By "Completed" I only mean their key elements are all done; the tidying up and making "pretty" can wait till later (shaping making smaller etc. etc.).
Glad that's done because I was fighting-shy of the task of welding the stand-off studs in place.
So the next job is to attach these mounting plates to the outer tubes of the half-shaft assemblies.

Here is one of the backplates and its mounting plate sitting on a mock-up of the half-shaft tube & bearings.
You can see the two mounting bolts clearly (one on the SA backplates tab, and the other through the backplate near the shoe).

Here is the backplate mounting and the stand-offs.


The next difficult task will be to weld the mounting plates to the outer axle tubes without destroying the bearings inside. I think 3 "tacks" and then disassemble, remove the bearings and weld up fully, then refit the bearings.
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Oh Dear! :(

I placed one of the backplate mounts on the axle tube and welded it in place.
Now the tube has deformed sufficiently to make it difficult if not impossible to insert the bearings.
If I force a sacrificial bearing into place (for a test-fit) the deformation overall is sufficient to prevent the free-rotation of the inner race.
This is something of a disaster I feel.

Thinking cap on.
Update 13:37.
A vicious (but not un-provoked) attack with a grindstone in a rotary tool has fixed the issue. :)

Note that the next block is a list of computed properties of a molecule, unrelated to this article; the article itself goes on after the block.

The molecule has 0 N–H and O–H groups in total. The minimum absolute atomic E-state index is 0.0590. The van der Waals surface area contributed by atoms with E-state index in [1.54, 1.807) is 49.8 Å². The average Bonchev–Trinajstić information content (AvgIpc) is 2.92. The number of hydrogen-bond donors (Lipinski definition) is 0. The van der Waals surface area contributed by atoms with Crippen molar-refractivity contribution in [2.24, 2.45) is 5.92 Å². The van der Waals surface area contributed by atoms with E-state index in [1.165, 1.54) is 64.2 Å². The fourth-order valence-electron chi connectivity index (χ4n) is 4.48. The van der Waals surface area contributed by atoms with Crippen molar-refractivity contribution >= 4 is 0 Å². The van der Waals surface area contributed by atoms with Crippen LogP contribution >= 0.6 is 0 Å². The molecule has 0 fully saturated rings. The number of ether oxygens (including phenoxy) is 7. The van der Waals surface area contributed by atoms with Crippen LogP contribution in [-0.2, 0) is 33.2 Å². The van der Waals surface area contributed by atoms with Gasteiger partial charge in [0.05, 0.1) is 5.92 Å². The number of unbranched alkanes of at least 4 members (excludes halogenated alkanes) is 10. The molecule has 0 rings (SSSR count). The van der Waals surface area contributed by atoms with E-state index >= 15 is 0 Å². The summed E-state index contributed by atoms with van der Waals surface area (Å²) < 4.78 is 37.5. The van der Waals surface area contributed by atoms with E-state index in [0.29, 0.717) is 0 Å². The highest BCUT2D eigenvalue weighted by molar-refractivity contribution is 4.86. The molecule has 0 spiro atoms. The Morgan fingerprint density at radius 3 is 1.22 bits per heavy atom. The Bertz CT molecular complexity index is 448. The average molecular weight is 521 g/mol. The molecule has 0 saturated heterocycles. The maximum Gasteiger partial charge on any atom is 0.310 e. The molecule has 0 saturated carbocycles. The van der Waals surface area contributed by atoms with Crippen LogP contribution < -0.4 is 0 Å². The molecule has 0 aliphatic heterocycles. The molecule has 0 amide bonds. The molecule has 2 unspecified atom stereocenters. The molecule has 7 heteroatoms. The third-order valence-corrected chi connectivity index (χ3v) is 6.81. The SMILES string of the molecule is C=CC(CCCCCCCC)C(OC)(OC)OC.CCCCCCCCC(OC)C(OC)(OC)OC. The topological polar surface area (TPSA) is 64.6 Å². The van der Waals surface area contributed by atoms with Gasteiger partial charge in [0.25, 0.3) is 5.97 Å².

Now on to side 2. :)
Update 15:30.
OK side 2 done now. Definitely the fugliest nastiest welds on planet Earth. My saving grace is that they only have to be stronger than the tyre 's ability to grip the road. ;-)

I put a wheel and half-shaft through and it was possible to turn the entire wheel etc. by finger & thumb pressure on the half-shaft at the 2WD unit location so the bearings etc. are still in decent alignment. :)
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Houston............. We have a problem! (No surprises there really).
I tried putting all the half-shafts, backplates and the 2WD unit in place as it will be in the final configuration.
Serious "binding" issues and on one side the half shaft just would not insert (despite the use of a very large "persuader").
It looks like something is scoring a line along the half-shaft as it is slid/pushed/hammered inwards.
It only takes the tinies bit of misalignment to totally kybosh it all it seems. :(
I found that despite almost getting there when the hub-shell reached the shoes it stopped totally.
This is a concentricity failure I think, so I will have to find out what has introduced it.
It may be as simple as a shim/washer to take a twist out of a backplate (I hope).

It does call into question the viability of the design because I would hate to try and pull these half-shafts out without a whole mess of tools around to attempt it.
Doing it at the roadside would be a nightmare I think. :(

Oh well, a lofty enterprise is still a good learning opportunity even if the outcome is not as one had hoped. We shall see, tomorrow is another day.